Blanchot, Maurice (1907–2003)

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Maurice Blanchot was first and foremost a literary theorist, and his work included a number of essay collections, among them The Space of Literature (1982), The Book to Come (2003), and Friendship (1997). He also wrote powerful but rather hermetic novels such as Thomas the Obscure (1973), Death Sentence (1978), Aminadab (2002), and The Most High (1996), in addition to aphoristic works such as The Writing of the Disaster (1986). Blanchot's work has profound implications for the practice of philosophy. His influence therefore stretches from practitioners of the New Novel to philosophers such as Jacques Derrida and Michel Foucault.

Blanchot's strategy, which is meant to reconceive literature and to carry out a thoroughgoing critique of the possibility of language, is in major part derived from a critique of the Hegelian notion of the sign, by way of Martin Heidegger. In Blanchot's version of Hegelas seen in his essays "The Experience of Mallarmé" and "Literature and the Right to Death"the word, by isolating things and representing them in their absence, "gives me the being, but it gives it to me deprived of being"; or, put another way, the word makes the world appear and disappear in a moment (Blanchot, 1995, p. 322). The givenness of the thing (or person) in and through the word is also its radical removal, its distance from simple subjectivity or objectivity, its mortality. That one's words represent a thing thator person who isabsent means that it or she or he can be absent (can be removed, destroyed, can be dead). The word thus represents things or persons in the act of constituting them and indicating their disappearance, their death. This is a negation that has nothing to do with the patient work of the dialectic; it is of the instant, an instant that cannot be recaptured in any constructive movement. Named thingspeopleare always already dead, and their life is an infinitely repetitious death. "Pure language," as Blanchot calls it, entails a nomination where this "neutral" action of language is recognized; this (impossible) recognition in turn characterizes true literature (Blanchot, 1995). Put another way, the world of work recognizes and uses the negating power of the word; true literature, however, recognizes this negation as so thorough that it penetrates and radically negates beings and thingsincluding, of course, literature itselfin the moment of their constitution. Blanchot in fact compares literature to the Terror, where beings are called forth in a repetitious movement that both constitutes them as revolutionary subjects and kills them. Thus Blanchot can write, as he did in "The Experience of Mallarmé," that "the fulfillment [accomplissement ] of language coincides with its disappearance" (1982). This fulfillment is literature.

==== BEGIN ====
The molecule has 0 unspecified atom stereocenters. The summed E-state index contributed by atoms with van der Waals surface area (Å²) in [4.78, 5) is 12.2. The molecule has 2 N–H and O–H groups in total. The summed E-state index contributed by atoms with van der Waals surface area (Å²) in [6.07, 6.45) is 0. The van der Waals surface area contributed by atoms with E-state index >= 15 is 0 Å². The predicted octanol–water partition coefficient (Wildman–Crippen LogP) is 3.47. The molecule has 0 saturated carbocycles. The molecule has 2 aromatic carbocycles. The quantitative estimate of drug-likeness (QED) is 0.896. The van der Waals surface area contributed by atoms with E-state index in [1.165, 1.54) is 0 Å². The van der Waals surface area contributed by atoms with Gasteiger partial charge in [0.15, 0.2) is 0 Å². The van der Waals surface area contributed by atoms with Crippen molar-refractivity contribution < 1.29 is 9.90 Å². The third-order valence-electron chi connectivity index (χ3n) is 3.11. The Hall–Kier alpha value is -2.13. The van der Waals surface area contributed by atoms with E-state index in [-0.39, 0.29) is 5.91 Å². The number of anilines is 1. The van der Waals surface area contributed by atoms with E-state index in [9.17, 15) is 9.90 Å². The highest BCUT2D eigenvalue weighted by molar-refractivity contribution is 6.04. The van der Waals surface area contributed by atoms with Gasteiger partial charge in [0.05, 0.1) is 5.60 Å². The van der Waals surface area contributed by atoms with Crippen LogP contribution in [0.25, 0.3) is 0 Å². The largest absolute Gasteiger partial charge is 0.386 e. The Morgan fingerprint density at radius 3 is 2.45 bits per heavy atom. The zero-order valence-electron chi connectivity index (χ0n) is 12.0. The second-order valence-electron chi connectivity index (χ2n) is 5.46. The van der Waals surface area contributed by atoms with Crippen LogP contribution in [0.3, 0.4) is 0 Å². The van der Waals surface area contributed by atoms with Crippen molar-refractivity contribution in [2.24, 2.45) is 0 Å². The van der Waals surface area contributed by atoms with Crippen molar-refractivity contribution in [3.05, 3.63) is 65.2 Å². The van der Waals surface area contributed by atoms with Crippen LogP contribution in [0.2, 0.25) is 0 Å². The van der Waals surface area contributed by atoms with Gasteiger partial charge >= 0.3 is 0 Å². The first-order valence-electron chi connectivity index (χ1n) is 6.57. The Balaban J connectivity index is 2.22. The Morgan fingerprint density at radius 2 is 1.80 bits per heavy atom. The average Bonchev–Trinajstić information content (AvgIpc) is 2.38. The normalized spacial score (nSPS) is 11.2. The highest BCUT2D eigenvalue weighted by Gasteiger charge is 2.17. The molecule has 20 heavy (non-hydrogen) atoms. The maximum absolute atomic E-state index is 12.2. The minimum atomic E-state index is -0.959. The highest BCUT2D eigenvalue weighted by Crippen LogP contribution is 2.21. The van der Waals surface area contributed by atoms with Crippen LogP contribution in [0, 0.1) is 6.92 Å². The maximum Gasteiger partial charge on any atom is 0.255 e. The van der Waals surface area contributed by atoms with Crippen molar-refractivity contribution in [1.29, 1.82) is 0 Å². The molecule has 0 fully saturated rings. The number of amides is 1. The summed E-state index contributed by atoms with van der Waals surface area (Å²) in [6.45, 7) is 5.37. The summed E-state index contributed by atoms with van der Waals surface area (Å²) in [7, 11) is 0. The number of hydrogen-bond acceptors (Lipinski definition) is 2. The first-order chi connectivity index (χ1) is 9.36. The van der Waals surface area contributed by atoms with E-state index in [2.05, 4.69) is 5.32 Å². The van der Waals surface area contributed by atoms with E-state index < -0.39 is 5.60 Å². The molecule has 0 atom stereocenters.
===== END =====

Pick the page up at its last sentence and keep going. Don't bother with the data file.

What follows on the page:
This "neuter" (le neutre ) of Blanchot bears an obvious connection with the Heideggerian Dasein or the Levinasian Il y a. But there are crucial differences. The work of death is so thorough for Blanchot that it is hard to see how any notion of authenticity or foundational ethics could be carried out through it. This incessant, unproductive constituting and destroying death erodes all philosophical systems, all coherent models of subjectivity (Descartes), all constructive movements of negation in time, and all doctrines based on force and power. As Gerald Bruns puts it, "The 'nocturnal' experience of words, in which the cognitive or speaking subjectivity is deprived of its sovereignty and its power, reduced to the passivity of its fascination, is one of the most important events in Blanchot's thinking" (1997, p. 77). One could add that the sovereignty of space and time are emptied out as well, because the subject moving in them and making the world is not making a coherent entity but rather is caught up in the emptying out of the possibility of all relation, all mediation between (dead) self and (dead) world.

Blanchot narrativizes this nocturnal relation in myths and fictions. "The Gaze of Orpheus" provides an excellent example: Orpheus would bring Eurydice from death to a realm of the disclosure of truth and beauty. But halfway through the journey he must see her as she is, as death, as radical concealment. This demand, to see and to speak "the most certain masterpiece," is inevitably fatal to Orpheus's aesthetic and philosophical hopes. Seeing constitutes, but it is also inseparable from, radical loss, "the movement of writing" (1982, pp. 103104). Truth and beauty can be grasped, but only in the night in which such certainties are immediately and incessantly lost. The strangeness of the Heideggerian "thing" is rewritten as an impossible interpersonal relation, between man and woman, that is also an allegory of the necessity and impossibility of language at its limit (literature).

Many of Blanchot's fictions work out this interpersonal relation between man and woman, or self and other, in the mode of the radical death of both the subject and signification. The Blanchotian hero is thus a figure obsessed with a negativity that pervades all things, a personage for whom the only relation is a repetitive recognition of the impossibility of the recognition of a stable relation, as in Death Sentence and The Most High.